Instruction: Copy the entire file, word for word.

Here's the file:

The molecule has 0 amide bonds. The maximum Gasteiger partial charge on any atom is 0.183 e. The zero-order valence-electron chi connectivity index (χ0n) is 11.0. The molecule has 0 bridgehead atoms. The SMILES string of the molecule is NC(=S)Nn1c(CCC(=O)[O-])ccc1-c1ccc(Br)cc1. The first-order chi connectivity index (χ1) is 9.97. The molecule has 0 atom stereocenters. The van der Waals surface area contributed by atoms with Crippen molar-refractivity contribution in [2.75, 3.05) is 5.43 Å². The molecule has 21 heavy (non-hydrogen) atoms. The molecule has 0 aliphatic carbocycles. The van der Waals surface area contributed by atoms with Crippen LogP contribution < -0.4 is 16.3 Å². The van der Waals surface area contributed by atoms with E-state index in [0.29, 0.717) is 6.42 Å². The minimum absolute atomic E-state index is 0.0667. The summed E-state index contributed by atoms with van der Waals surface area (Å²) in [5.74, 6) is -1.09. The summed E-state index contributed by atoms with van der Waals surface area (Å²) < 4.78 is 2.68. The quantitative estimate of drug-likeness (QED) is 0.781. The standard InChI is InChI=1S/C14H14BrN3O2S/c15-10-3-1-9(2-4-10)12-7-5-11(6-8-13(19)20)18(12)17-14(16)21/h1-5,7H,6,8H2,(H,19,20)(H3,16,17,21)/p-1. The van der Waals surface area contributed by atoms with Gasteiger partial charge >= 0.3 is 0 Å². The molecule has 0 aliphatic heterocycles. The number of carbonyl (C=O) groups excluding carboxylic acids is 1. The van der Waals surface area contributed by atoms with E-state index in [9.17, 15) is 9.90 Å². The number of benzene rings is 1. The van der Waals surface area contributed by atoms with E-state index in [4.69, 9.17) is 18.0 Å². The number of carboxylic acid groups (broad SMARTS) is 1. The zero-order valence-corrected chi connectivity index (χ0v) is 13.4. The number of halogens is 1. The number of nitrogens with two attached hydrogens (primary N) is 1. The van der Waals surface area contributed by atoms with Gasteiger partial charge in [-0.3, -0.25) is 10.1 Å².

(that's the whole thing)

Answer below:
The molecule has 0 amide bonds. The maximum Gasteiger partial charge on any atom is 0.183 e. The zero-order valence-electron chi connectivity index (χ0n) is 11.0. The molecule has 0 bridgehead atoms. The SMILES string of the molecule is NC(=S)Nn1c(CCC(=O)[O-])ccc1-c1ccc(Br)cc1. The first-order chi connectivity index (χ1) is 9.97. The molecule has 0 atom stereocenters. The van der Waals surface area contributed by atoms with Crippen molar-refractivity contribution in [2.75, 3.05) is 5.43 Å². The molecule has 21 heavy (non-hydrogen) atoms. The molecule has 0 aliphatic carbocycles. The van der Waals surface area contributed by atoms with Crippen LogP contribution < -0.4 is 16.3 Å². The van der Waals surface area contributed by atoms with E-state index in [0.29, 0.717) is 6.42 Å². The minimum absolute atomic E-state index is 0.0667. The summed E-state index contributed by atoms with van der Waals surface area (Å²) in [5.74, 6) is -1.09. The summed E-state index contributed by atoms with van der Waals surface area (Å²) < 4.78 is 2.68. The quantitative estimate of drug-likeness (QED) is 0.781. The standard InChI is InChI=1S/C14H14BrN3O2S/c15-10-3-1-9(2-4-10)12-7-5-11(6-8-13(19)20)18(12)17-14(16)21/h1-5,7H,6,8H2,(H,19,20)(H3,16,17,21)/p-1. The van der Waals surface area contributed by atoms with Gasteiger partial charge >= 0.3 is 0 Å². The molecule has 0 aliphatic heterocycles. The number of carbonyl (C=O) groups excluding carboxylic acids is 1. The van der Waals surface area contributed by atoms with E-state index in [9.17, 15) is 9.90 Å². The number of benzene rings is 1. The van der Waals surface area contributed by atoms with E-state index in [4.69, 9.17) is 18.0 Å². The number of carboxylic acid groups (broad SMARTS) is 1. The zero-order valence-corrected chi connectivity index (χ0v) is 13.4. The number of halogens is 1. The number of nitrogens with two attached hydrogens (primary N) is 1. The van der Waals surface area contributed by atoms with Gasteiger partial charge in [-0.3, -0.25) is 10.1 Å².